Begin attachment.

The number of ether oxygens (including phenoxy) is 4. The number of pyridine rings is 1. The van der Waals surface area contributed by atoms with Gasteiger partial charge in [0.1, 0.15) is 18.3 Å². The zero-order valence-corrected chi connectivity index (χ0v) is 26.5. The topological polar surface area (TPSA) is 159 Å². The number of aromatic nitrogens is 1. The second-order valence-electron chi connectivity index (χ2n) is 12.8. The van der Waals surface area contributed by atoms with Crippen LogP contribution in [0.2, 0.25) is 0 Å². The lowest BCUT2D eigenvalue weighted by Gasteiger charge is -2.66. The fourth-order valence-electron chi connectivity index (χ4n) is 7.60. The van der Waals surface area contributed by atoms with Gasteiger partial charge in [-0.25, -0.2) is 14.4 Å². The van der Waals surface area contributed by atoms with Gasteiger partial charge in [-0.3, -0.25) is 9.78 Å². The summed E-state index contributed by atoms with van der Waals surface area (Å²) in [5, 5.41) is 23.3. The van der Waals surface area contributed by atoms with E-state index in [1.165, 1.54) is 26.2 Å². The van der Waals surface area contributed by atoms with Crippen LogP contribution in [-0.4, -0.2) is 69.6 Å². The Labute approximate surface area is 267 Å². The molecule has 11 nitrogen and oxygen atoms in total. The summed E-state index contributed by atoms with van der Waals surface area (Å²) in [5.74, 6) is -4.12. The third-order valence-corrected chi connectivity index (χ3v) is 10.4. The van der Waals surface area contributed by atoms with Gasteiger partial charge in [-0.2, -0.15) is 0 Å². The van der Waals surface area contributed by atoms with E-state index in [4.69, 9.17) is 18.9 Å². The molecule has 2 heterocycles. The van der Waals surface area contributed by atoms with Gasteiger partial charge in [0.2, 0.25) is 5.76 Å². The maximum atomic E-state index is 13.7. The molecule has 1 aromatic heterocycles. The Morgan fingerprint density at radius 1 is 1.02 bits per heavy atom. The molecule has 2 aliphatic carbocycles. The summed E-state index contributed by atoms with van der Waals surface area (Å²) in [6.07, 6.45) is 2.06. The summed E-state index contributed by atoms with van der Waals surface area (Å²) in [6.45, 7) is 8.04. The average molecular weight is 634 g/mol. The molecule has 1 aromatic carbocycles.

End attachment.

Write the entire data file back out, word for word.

The number of ether oxygens (including phenoxy) is 4. The number of pyridine rings is 1. The van der Waals surface area contributed by atoms with Gasteiger partial charge in [0.1, 0.15) is 18.3 Å². The zero-order valence-corrected chi connectivity index (χ0v) is 26.5. The topological polar surface area (TPSA) is 159 Å². The number of aromatic nitrogens is 1. The second-order valence-electron chi connectivity index (χ2n) is 12.8. The van der Waals surface area contributed by atoms with Crippen LogP contribution in [0.2, 0.25) is 0 Å². The lowest BCUT2D eigenvalue weighted by Gasteiger charge is -2.66. The fourth-order valence-electron chi connectivity index (χ4n) is 7.60. The van der Waals surface area contributed by atoms with Gasteiger partial charge in [-0.25, -0.2) is 14.4 Å². The van der Waals surface area contributed by atoms with Gasteiger partial charge in [-0.3, -0.25) is 9.78 Å². The summed E-state index contributed by atoms with van der Waals surface area (Å²) in [5, 5.41) is 23.3. The van der Waals surface area contributed by atoms with E-state index in [1.165, 1.54) is 26.2 Å². The van der Waals surface area contributed by atoms with Crippen LogP contribution in [-0.4, -0.2) is 69.6 Å². The Labute approximate surface area is 267 Å². The molecule has 11 nitrogen and oxygen atoms in total. The summed E-state index contributed by atoms with van der Waals surface area (Å²) in [5.74, 6) is -4.12. The third-order valence-corrected chi connectivity index (χ3v) is 10.4. The van der Waals surface area contributed by atoms with Gasteiger partial charge in [-0.2, -0.15) is 0 Å². The van der Waals surface area contributed by atoms with E-state index in [4.69, 9.17) is 18.9 Å². The molecule has 2 heterocycles. The van der Waals surface area contributed by atoms with Gasteiger partial charge in [0.2, 0.25) is 5.76 Å². The maximum atomic E-state index is 13.7. The molecule has 1 aromatic heterocycles. The Morgan fingerprint density at radius 1 is 1.02 bits per heavy atom. The molecule has 2 aliphatic carbocycles. The summed E-state index contributed by atoms with van der Waals surface area (Å²) in [6.07, 6.45) is 2.06. The summed E-state index contributed by atoms with van der Waals surface area (Å²) in [6.45, 7) is 8.04. The average molecular weight is 634 g/mol. The molecule has 1 aromatic carbocycles.